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Review: Les Miserables 

Ken Korman says Les Miz should satisfy fans of the stage production

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There are no mysteries left as regards Les Miserables. The most successful musical in history by any reasonable measure, the show has been seen by more than 60 million people in 43 countries and translated into 21 different languages. The Broadway production ran continuously for 16 years, and the original English-language production in London's West End is still running after 27 years. That means pretty much anyone who loves musicals has seen it, and many fans are all too happy to prove the point by bursting into one of the score's unspeakably catchy songs. How could a cinematic translation possibly add anything significant to the unstoppable Les Mis juggernaut?

  To the credit of original producer Cameron Mackintosh — who still controls the property — Les Miserables the movie doesn't attempt to recreate the experience of attending a theatrical production. The film is a wholehearted attempt to reinvent the original work for an entirely different medium. It's still a huge story of personal struggles set against the backdrop of the revolutionary period in early 19th century France. But much of the grand historical sweep that elevated the play above less substantial musicals has been intentionally sacrificed to deliver what a theatrical production cannot: intimate performances. For the most part, Les Mis serves up 160 minutes worth of (mostly) talented singers performing much-loved songs in full close-up. That's not going to win over new fans, but it's pretty much guaranteed to please the old ones. At the very least, no one's going to accuse Oscar-winning director Tom Hooper (The King's Speech) of disrespecting his source material.

  Hooper made one crucial choice that makes his film's modest success possible: Unlike familiar Hollywood musicals of previous eras, Les Mis offers not a single moment of lip-synching. All the actors performed the songs live on-set with help from a live pianist, whose playing was transmitted to the singers via invisible earpieces. This technique lends all the performances an immediacy and authenticity not normally found in movie musicals. The difference is striking, and it's especially valuable to this musical because the story is told almost exclusively through lyrics — Les Mis has only a handful of spoken lines. The wispy orchestral music placed behind the vocal performances is nothing much to listen to, but it's intended to gently support both the needed exposition and the singers' emotionally charged performances.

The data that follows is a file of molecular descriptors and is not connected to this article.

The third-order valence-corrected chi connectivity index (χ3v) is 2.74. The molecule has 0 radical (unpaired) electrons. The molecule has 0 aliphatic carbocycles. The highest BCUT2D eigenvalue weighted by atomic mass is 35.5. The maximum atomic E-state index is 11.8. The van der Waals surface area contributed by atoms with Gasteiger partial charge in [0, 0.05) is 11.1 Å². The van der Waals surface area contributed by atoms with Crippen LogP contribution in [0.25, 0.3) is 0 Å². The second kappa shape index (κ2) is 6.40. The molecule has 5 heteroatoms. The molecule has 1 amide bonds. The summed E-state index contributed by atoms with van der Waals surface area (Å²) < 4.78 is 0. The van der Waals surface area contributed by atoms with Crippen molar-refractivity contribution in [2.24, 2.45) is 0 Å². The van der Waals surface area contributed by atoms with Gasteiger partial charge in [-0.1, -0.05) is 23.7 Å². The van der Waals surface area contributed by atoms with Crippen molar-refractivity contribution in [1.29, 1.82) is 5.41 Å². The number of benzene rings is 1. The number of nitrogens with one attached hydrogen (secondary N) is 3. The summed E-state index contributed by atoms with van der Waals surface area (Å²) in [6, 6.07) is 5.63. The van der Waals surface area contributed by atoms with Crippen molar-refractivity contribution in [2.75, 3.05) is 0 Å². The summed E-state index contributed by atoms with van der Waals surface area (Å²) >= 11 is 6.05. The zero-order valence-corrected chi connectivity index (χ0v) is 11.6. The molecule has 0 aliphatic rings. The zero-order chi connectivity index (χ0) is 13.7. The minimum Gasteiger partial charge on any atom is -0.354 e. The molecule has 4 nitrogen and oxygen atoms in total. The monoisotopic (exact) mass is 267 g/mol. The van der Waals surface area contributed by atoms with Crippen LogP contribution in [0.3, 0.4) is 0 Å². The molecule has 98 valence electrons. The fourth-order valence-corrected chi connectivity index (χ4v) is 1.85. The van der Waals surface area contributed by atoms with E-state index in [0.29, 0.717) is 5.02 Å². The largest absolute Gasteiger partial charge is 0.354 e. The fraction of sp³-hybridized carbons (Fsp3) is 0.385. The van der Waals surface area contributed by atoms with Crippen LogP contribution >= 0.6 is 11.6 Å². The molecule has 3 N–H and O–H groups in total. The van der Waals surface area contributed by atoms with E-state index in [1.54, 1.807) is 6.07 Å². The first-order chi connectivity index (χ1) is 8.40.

Those performances are strong. The biggest surprise is Anne Hathaway, whose moving turn as Fantine, the tragically fallen factory worker, embodies the inequities at the root of social unrest in the country. The movie never fully recovers from her character's early exit. Hugh Jackman manages an appealing performance as former convict Jean Valjean, but Russell Crowe's Inspector Javert sticks out like a sore thumb — Crowe simply lacks the singing ability to keep up with the rest of the cast. The film also suffers as the story turns to its younger generation of budding revolutionaries, led by Amanda Seyfried as Cosette and Eddie Redmayne as Marius, who just don't possess the depth of feeling displayed by the ensemble cast in the movie's first half. They can sing, but their screen time seems designed mainly to attract younger filmgoers. Score it as a victory for the older set, both on screen and in the audience. — KEN KORMAN

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